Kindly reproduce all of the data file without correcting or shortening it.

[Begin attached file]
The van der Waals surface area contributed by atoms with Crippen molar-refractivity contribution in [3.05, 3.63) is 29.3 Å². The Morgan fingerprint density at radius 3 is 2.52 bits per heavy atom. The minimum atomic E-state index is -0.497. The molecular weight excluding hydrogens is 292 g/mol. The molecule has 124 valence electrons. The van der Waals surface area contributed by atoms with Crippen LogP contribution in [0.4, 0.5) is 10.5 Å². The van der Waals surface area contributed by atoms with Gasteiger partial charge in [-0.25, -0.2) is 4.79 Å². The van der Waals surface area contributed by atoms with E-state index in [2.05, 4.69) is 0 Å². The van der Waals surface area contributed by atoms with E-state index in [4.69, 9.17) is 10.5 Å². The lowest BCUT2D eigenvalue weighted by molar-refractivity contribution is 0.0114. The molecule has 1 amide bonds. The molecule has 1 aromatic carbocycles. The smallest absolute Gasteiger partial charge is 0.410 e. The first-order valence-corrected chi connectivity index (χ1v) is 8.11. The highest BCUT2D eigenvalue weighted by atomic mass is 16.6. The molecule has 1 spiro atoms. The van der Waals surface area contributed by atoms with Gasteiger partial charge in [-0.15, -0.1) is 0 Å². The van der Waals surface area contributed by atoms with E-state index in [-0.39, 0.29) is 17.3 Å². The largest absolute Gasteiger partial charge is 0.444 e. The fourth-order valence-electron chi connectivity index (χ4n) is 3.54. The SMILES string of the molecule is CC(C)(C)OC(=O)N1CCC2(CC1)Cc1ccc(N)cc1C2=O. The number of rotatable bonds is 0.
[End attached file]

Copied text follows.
The van der Waals surface area contributed by atoms with Crippen molar-refractivity contribution in [3.05, 3.63) is 29.3 Å². The Morgan fingerprint density at radius 3 is 2.52 bits per heavy atom. The minimum atomic E-state index is -0.497. The molecular weight excluding hydrogens is 292 g/mol. The molecule has 124 valence electrons. The van der Waals surface area contributed by atoms with Crippen LogP contribution in [0.4, 0.5) is 10.5 Å². The van der Waals surface area contributed by atoms with Gasteiger partial charge in [-0.25, -0.2) is 4.79 Å². The van der Waals surface area contributed by atoms with E-state index in [2.05, 4.69) is 0 Å². The van der Waals surface area contributed by atoms with E-state index in [4.69, 9.17) is 10.5 Å². The lowest BCUT2D eigenvalue weighted by molar-refractivity contribution is 0.0114. The molecule has 1 amide bonds. The molecule has 1 aromatic carbocycles. The smallest absolute Gasteiger partial charge is 0.410 e. The first-order valence-corrected chi connectivity index (χ1v) is 8.11. The highest BCUT2D eigenvalue weighted by atomic mass is 16.6. The molecule has 1 spiro atoms. The van der Waals surface area contributed by atoms with Gasteiger partial charge in [-0.15, -0.1) is 0 Å². The van der Waals surface area contributed by atoms with E-state index in [-0.39, 0.29) is 17.3 Å². The largest absolute Gasteiger partial charge is 0.444 e. The fourth-order valence-electron chi connectivity index (χ4n) is 3.54. The SMILES string of the molecule is CC(C)(C)OC(=O)N1CCC2(CC1)Cc1ccc(N)cc1C2=O. The number of rotatable bonds is 0.